Climate Change Impacts on Fiji’s Health

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Climate Adaptation Fiji's Dust Clouds due to Dry Conditions is becoming a Health Hazard

Fiji is among the most vulnerable countries to climate change and climate-related disasters. As a small island developing nation located in the middle of the South Pacific Ocean, Fiji is highly exposed to tropical cyclones.

Cyclones usually hit the archipelago during its wet season from November to April. Floods caused by fluvial and pluvial cause high losses equivalent to 2.6% and 1.6% of the country’s GDP, respectively (Fiji, 2021). Fiji is also vulnerable to rising sea levels, floods, and landslides.

Fiji also experiences high temperatures with an average maximum of around 28°C to 29°C. Both meteorological (insufficient rain) and hydrological (deficit in surface and underground water) droughts also affect the country.

The Fiji Times article “Villages raise concerns – Climate change, dust clouds affecting health of people” reports that climate change has affected two Fiji villages. In Waivaka, extreme events from climate change, particularly heat, are getting worse.

The village’s headman Milio Raiyawa, says, “One day it could be scorching, and the next day it could be even hotter – people might think we are used to it, but then it gets just too much”, adding that their freshwater creeks and rivers help them to cool down during scorching temperatures (Kotoisuva,2022).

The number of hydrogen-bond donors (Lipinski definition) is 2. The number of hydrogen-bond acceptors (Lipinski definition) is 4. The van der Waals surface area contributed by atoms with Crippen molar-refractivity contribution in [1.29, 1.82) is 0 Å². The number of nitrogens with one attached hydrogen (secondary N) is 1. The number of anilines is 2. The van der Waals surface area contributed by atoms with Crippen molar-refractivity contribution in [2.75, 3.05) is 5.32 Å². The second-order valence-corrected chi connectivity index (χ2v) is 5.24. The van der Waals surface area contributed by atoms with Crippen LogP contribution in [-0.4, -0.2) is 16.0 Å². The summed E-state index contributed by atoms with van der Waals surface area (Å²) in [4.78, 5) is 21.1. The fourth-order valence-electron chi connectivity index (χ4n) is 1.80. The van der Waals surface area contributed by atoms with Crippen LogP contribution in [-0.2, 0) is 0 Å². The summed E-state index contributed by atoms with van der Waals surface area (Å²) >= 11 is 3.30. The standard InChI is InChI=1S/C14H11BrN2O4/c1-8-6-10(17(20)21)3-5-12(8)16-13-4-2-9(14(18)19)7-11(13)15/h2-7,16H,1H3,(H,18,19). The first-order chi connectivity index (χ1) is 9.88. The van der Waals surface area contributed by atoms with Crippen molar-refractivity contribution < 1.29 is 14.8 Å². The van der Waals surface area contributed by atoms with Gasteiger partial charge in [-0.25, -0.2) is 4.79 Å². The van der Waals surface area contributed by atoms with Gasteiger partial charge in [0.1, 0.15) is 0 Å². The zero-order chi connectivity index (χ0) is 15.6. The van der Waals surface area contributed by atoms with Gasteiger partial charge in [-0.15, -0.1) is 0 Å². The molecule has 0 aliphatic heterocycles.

Just nearly seven kilometres from Waivaka village, Naseovuo villagers are affected by dry weather, poor road infrastructure, and inconsiderate drivers. During dry and humid conditions, heavy vehicles speeding through dirt roads can kick up clouds of dust that cause residents to get sick, especially children.

The villager’s request to tar seal the road made to the government seems to have fallen on deaf ears. It has been two years since the villagers asked the government to tar seal the roads, but despite follow-ups, progress is amiss.

More extreme weather like storms, floods, droughts, heatwaves, and cyclones awaits the villagers as climate change persists, according to the Secretariat of the Pacific Regional Environment Programme (SPREP) Pacific Climate Change Factsheet.

Weather-related disasters increased three times worldwide in the last decade compared to the 1960s. Developing countries with low adaptative capacity, such as Fiji, have been disproportionately affected by climate change impacts.

COP27’s most notable success is establishing “Loss and Damage” payments for developing countries from developed and donor countries.

Many thought this was an impossible achievement, but governments have finally recognised, after many years of pushback, the need for finance to address the severe loss and damage suffered by poor and vulnerable countries like Fiji because of climate change.


Fiji. (2021). World Bank Group. Retrieved from

Kotoisuva, P. (2022, December 19). Villages raise concerns – Climate change, dust clouds affecting health of people. The Fiji Times. Retrieved from

POST HEADER IMAGE CREDIT: Pacific Ocean Horizons by Ana Maria de Asis. Used with permission.

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